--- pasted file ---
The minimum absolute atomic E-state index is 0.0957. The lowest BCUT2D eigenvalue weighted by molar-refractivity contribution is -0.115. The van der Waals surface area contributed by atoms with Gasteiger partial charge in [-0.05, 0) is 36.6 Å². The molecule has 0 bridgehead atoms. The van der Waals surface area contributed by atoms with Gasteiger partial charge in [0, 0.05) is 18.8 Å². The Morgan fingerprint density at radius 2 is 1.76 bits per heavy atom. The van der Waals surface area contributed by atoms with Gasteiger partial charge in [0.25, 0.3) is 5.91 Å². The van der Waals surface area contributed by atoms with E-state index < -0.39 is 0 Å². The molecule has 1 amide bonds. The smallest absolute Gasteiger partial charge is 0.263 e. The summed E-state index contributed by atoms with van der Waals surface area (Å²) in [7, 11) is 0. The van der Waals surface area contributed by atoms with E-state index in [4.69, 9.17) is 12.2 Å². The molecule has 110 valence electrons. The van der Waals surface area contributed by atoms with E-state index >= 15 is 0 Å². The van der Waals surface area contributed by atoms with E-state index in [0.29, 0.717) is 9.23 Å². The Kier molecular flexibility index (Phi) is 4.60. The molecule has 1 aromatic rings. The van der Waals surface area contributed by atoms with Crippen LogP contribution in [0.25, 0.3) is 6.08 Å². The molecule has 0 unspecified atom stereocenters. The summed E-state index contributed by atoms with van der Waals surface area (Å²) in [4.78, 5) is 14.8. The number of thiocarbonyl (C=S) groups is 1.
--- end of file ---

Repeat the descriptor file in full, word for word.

The minimum absolute atomic E-state index is 0.0957. The lowest BCUT2D eigenvalue weighted by molar-refractivity contribution is -0.115. The van der Waals surface area contributed by atoms with Gasteiger partial charge in [-0.05, 0) is 36.6 Å². The molecule has 0 bridgehead atoms. The van der Waals surface area contributed by atoms with Gasteiger partial charge in [0, 0.05) is 18.8 Å². The Morgan fingerprint density at radius 2 is 1.76 bits per heavy atom. The van der Waals surface area contributed by atoms with Gasteiger partial charge in [0.25, 0.3) is 5.91 Å². The van der Waals surface area contributed by atoms with E-state index < -0.39 is 0 Å². The molecule has 1 amide bonds. The smallest absolute Gasteiger partial charge is 0.263 e. The summed E-state index contributed by atoms with van der Waals surface area (Å²) in [7, 11) is 0. The van der Waals surface area contributed by atoms with E-state index in [4.69, 9.17) is 12.2 Å². The molecule has 110 valence electrons. The van der Waals surface area contributed by atoms with E-state index >= 15 is 0 Å². The van der Waals surface area contributed by atoms with E-state index in [0.29, 0.717) is 9.23 Å². The Kier molecular flexibility index (Phi) is 4.60. The molecule has 1 aromatic rings. The van der Waals surface area contributed by atoms with Crippen LogP contribution in [0.25, 0.3) is 6.08 Å². The molecule has 0 unspecified atom stereocenters. The summed E-state index contributed by atoms with van der Waals surface area (Å²) in [4.78, 5) is 14.8. The number of thiocarbonyl (C=S) groups is 1.